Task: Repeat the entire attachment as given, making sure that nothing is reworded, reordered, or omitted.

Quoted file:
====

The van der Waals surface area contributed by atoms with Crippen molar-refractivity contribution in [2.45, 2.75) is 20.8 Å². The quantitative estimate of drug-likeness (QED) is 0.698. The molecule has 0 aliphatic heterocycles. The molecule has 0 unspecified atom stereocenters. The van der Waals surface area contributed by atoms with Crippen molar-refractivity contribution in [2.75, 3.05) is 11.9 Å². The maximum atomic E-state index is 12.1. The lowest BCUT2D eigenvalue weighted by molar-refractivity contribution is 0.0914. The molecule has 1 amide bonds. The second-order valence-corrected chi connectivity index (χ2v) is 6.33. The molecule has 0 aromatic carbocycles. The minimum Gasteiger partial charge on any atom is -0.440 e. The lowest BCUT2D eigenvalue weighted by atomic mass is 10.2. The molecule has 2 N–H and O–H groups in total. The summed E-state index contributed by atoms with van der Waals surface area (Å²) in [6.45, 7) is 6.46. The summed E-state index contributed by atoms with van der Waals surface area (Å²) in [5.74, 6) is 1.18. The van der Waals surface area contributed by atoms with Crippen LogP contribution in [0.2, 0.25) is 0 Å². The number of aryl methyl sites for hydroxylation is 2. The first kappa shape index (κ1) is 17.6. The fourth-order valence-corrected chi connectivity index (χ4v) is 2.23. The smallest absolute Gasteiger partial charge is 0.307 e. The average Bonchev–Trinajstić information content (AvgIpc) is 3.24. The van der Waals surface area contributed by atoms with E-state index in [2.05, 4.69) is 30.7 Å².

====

The van der Waals surface area contributed by atoms with Crippen molar-refractivity contribution in [2.45, 2.75) is 20.8 Å². The quantitative estimate of drug-likeness (QED) is 0.698. The molecule has 0 aliphatic heterocycles. The molecule has 0 unspecified atom stereocenters. The van der Waals surface area contributed by atoms with Crippen molar-refractivity contribution in [2.75, 3.05) is 11.9 Å². The maximum atomic E-state index is 12.1. The lowest BCUT2D eigenvalue weighted by molar-refractivity contribution is 0.0914. The molecule has 1 amide bonds. The second-order valence-corrected chi connectivity index (χ2v) is 6.33. The molecule has 0 aromatic carbocycles. The minimum Gasteiger partial charge on any atom is -0.440 e. The lowest BCUT2D eigenvalue weighted by atomic mass is 10.2. The molecule has 2 N–H and O–H groups in total. The summed E-state index contributed by atoms with van der Waals surface area (Å²) in [6.45, 7) is 6.46. The summed E-state index contributed by atoms with van der Waals surface area (Å²) in [5.74, 6) is 1.18. The van der Waals surface area contributed by atoms with Crippen LogP contribution in [0.2, 0.25) is 0 Å². The number of aryl methyl sites for hydroxylation is 2. The first kappa shape index (κ1) is 17.6. The fourth-order valence-corrected chi connectivity index (χ4v) is 2.23. The smallest absolute Gasteiger partial charge is 0.307 e. The average Bonchev–Trinajstić information content (AvgIpc) is 3.24. The van der Waals surface area contributed by atoms with E-state index in [2.05, 4.69) is 30.7 Å².